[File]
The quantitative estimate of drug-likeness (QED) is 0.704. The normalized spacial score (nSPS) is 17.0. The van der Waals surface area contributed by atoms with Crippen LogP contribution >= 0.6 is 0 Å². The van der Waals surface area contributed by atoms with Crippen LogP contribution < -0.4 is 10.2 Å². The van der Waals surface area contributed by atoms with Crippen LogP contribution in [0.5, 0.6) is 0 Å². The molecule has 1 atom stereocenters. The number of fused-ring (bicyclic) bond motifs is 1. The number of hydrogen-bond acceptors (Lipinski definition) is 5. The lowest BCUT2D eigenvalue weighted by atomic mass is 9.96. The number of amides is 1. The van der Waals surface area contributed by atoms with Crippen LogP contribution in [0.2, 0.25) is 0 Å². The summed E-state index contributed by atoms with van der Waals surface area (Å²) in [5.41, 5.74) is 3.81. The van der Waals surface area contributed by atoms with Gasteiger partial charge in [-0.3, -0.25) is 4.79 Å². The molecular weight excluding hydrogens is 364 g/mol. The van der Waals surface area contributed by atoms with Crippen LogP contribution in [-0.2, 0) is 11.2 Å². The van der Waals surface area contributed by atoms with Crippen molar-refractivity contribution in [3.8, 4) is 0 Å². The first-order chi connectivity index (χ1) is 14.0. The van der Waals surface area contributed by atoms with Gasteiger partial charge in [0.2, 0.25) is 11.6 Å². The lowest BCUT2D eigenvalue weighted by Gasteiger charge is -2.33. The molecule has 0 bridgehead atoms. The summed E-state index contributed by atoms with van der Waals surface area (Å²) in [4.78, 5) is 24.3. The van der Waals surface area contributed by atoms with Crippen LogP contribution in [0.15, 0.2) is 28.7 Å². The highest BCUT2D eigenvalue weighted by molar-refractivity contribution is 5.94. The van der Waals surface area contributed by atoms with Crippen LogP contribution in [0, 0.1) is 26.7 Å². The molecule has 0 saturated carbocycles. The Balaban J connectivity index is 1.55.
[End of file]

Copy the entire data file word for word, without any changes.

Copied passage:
The quantitative estimate of drug-likeness (QED) is 0.704. The normalized spacial score (nSPS) is 17.0. The van der Waals surface area contributed by atoms with Crippen LogP contribution >= 0.6 is 0 Å². The van der Waals surface area contributed by atoms with Crippen LogP contribution < -0.4 is 10.2 Å². The van der Waals surface area contributed by atoms with Crippen LogP contribution in [0.5, 0.6) is 0 Å². The molecule has 1 atom stereocenters. The number of fused-ring (bicyclic) bond motifs is 1. The number of hydrogen-bond acceptors (Lipinski definition) is 5. The lowest BCUT2D eigenvalue weighted by atomic mass is 9.96. The number of amides is 1. The van der Waals surface area contributed by atoms with Crippen LogP contribution in [0.2, 0.25) is 0 Å². The summed E-state index contributed by atoms with van der Waals surface area (Å²) in [5.41, 5.74) is 3.81. The van der Waals surface area contributed by atoms with Gasteiger partial charge in [-0.3, -0.25) is 4.79 Å². The molecular weight excluding hydrogens is 364 g/mol. The van der Waals surface area contributed by atoms with Crippen LogP contribution in [-0.2, 0) is 11.2 Å². The van der Waals surface area contributed by atoms with Crippen molar-refractivity contribution in [3.8, 4) is 0 Å². The first-order chi connectivity index (χ1) is 14.0. The van der Waals surface area contributed by atoms with Gasteiger partial charge in [0.2, 0.25) is 11.6 Å². The lowest BCUT2D eigenvalue weighted by Gasteiger charge is -2.33. The molecule has 0 bridgehead atoms. The summed E-state index contributed by atoms with van der Waals surface area (Å²) in [4.78, 5) is 24.3. The van der Waals surface area contributed by atoms with Crippen LogP contribution in [0.15, 0.2) is 28.7 Å². The highest BCUT2D eigenvalue weighted by molar-refractivity contribution is 5.94. The van der Waals surface area contributed by atoms with Crippen LogP contribution in [0, 0.1) is 26.7 Å². The molecule has 0 saturated carbocycles. The Balaban J connectivity index is 1.55.